After coming home from work during the week, I sometimes open the garage door to find my upstairs neighbor ready to greet me with one of her delicious meals. She’s shared lentil soup, banana bread, a lasagna inspired dish, pulled beef in mushroom sauce, cheesy potatoes, stuffed bell peppers, soup, homemade peanut brittle, and more with me! Even though we are not sitting down to eat the same thing, why does eating food shared by someone else feel so good to eat? Well maybe a part of it is because we appreciate the gesture and the time spent. However, food sharing and communal eating holds more weight than we may give it credit for.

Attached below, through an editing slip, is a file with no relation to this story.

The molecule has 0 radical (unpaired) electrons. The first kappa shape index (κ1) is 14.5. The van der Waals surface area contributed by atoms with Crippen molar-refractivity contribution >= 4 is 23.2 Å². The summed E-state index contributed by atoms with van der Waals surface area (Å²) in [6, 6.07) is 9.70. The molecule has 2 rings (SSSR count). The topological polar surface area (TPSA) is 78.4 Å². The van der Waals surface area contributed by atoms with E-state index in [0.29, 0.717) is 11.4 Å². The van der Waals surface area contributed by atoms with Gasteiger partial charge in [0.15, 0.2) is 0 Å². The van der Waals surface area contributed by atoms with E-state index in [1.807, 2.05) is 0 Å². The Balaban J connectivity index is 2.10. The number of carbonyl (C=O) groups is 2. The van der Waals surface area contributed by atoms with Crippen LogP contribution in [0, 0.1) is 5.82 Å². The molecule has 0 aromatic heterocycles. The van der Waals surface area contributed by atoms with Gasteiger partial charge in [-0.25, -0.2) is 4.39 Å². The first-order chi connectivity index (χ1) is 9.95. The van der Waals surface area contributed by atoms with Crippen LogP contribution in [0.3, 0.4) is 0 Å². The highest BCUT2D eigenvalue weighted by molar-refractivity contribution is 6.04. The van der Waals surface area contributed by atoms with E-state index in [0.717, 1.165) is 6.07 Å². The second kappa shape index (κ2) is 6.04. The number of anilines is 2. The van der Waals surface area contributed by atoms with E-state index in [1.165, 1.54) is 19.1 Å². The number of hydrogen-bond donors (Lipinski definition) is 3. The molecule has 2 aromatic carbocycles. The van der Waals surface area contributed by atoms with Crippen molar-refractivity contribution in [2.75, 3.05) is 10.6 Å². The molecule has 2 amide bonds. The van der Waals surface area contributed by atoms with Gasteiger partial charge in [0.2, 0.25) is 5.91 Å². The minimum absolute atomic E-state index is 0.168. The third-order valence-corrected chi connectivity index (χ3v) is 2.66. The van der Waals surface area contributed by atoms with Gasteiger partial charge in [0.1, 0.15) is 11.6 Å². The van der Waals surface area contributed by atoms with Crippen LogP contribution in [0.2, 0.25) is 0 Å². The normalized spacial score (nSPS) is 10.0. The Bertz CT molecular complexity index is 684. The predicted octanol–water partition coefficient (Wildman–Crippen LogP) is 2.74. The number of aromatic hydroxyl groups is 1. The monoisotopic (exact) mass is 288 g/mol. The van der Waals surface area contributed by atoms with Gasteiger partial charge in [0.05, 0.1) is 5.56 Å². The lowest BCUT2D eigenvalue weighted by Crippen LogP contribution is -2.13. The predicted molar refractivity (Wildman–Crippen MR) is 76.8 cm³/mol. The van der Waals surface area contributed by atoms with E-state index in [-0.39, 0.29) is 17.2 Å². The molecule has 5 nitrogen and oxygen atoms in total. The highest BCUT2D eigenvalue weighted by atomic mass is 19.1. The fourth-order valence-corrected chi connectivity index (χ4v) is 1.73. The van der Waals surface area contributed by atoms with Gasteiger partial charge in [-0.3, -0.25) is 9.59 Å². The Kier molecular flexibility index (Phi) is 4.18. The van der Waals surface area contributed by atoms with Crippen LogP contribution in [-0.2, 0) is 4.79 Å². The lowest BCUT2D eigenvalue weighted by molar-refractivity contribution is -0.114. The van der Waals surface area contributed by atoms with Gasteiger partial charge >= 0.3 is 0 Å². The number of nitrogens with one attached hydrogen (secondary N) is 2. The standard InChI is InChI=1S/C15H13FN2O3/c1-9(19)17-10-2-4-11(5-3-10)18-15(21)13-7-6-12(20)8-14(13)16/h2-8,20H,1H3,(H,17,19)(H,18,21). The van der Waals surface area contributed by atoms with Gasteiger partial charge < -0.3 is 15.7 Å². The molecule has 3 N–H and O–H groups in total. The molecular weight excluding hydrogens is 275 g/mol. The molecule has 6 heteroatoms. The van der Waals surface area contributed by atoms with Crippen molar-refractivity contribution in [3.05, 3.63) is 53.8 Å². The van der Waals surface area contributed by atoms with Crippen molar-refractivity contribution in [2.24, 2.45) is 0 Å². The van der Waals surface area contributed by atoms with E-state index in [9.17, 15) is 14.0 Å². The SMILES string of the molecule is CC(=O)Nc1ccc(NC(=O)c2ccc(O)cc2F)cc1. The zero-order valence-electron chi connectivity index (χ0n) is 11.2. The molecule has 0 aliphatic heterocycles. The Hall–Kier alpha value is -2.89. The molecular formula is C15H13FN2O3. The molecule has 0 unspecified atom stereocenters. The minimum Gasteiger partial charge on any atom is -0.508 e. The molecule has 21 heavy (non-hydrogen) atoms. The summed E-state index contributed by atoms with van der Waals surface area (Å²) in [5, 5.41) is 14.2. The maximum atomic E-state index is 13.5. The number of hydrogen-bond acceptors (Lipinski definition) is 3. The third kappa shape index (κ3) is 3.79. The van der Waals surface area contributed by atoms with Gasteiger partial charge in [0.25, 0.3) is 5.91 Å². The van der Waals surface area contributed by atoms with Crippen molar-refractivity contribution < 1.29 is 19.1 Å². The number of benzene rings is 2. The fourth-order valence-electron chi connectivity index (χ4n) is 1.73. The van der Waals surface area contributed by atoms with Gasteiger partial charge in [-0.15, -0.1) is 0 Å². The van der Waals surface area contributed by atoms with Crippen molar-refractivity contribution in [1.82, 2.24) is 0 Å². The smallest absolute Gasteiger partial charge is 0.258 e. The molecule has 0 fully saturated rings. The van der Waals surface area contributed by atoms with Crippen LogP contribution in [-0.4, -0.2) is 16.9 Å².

We have shared food since the caveman days. Actually, eating together and sharing meals is theorized to be one of the most important activities cavemen did that promoted language development, social and self-awareness and collective learning. These social skills continue to encourage positive outcomes when sitting down for family dinners. Additionally, family meals provide opportunities for parents to model healthy eating behaviors, teach about appetite and fullness, and to expose children to a breadth of food choices and tastes; all of which contributes to the development of food and nutrition knowledge (Fieldhouse 2018). The higher the food and nutrition knowledge, the lower the likelihood children will grow to have nutrition-related diseases as they become autonomous and make their own food and meal choices (Brown et al, 2021). Young adults who grew up having regular family meals during their childhood and adolescence are linked to having better diet quality and are more likely to continue to prioritize their own family meals and seek out communal meal experiences once they are out of the nuclear home (Larson 2013).